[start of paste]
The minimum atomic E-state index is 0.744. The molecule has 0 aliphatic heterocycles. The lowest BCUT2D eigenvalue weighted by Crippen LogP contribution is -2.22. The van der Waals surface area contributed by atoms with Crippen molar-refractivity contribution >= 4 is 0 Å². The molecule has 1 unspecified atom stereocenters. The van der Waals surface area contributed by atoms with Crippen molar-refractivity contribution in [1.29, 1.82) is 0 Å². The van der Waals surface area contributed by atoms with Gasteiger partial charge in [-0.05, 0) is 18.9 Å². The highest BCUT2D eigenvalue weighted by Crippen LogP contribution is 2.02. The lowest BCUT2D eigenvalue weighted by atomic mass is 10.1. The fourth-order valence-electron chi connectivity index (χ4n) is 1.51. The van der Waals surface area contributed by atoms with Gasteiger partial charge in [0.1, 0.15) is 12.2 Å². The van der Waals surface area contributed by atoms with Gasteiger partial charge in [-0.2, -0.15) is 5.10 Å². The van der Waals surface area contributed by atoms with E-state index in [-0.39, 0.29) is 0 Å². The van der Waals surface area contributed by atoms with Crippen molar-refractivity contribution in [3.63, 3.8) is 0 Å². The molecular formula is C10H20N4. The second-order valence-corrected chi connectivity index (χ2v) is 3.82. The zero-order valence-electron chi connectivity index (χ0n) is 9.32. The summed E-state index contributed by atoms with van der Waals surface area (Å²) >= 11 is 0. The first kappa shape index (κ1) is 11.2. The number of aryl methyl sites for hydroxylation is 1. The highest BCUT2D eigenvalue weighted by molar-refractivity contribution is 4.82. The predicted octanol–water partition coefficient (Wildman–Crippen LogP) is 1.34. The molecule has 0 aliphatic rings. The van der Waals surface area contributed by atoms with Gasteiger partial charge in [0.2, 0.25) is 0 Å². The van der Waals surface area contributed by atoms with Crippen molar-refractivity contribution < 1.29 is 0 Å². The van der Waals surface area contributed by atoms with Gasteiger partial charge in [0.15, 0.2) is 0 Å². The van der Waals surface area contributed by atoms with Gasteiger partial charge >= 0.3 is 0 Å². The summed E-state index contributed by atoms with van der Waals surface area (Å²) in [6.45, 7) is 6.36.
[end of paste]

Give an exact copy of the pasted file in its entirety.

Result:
The minimum atomic E-state index is 0.744. The molecule has 0 aliphatic heterocycles. The lowest BCUT2D eigenvalue weighted by Crippen LogP contribution is -2.22. The van der Waals surface area contributed by atoms with Crippen molar-refractivity contribution >= 4 is 0 Å². The molecule has 1 unspecified atom stereocenters. The van der Waals surface area contributed by atoms with Crippen molar-refractivity contribution in [1.29, 1.82) is 0 Å². The van der Waals surface area contributed by atoms with Gasteiger partial charge in [-0.05, 0) is 18.9 Å². The highest BCUT2D eigenvalue weighted by Crippen LogP contribution is 2.02. The lowest BCUT2D eigenvalue weighted by atomic mass is 10.1. The fourth-order valence-electron chi connectivity index (χ4n) is 1.51. The van der Waals surface area contributed by atoms with Gasteiger partial charge in [0.1, 0.15) is 12.2 Å². The van der Waals surface area contributed by atoms with Gasteiger partial charge in [-0.2, -0.15) is 5.10 Å². The van der Waals surface area contributed by atoms with E-state index in [-0.39, 0.29) is 0 Å². The van der Waals surface area contributed by atoms with Crippen molar-refractivity contribution in [3.63, 3.8) is 0 Å². The molecular formula is C10H20N4. The second-order valence-corrected chi connectivity index (χ2v) is 3.82. The zero-order valence-electron chi connectivity index (χ0n) is 9.32. The summed E-state index contributed by atoms with van der Waals surface area (Å²) >= 11 is 0. The first kappa shape index (κ1) is 11.2. The number of aryl methyl sites for hydroxylation is 1. The highest BCUT2D eigenvalue weighted by molar-refractivity contribution is 4.82. The predicted octanol–water partition coefficient (Wildman–Crippen LogP) is 1.34. The molecule has 0 aliphatic rings. The van der Waals surface area contributed by atoms with Gasteiger partial charge in [0.2, 0.25) is 0 Å². The van der Waals surface area contributed by atoms with Crippen molar-refractivity contribution < 1.29 is 0 Å². The van der Waals surface area contributed by atoms with Gasteiger partial charge in [0.15, 0.2) is 0 Å². The van der Waals surface area contributed by atoms with Gasteiger partial charge >= 0.3 is 0 Å². The summed E-state index contributed by atoms with van der Waals surface area (Å²) in [6.45, 7) is 6.36.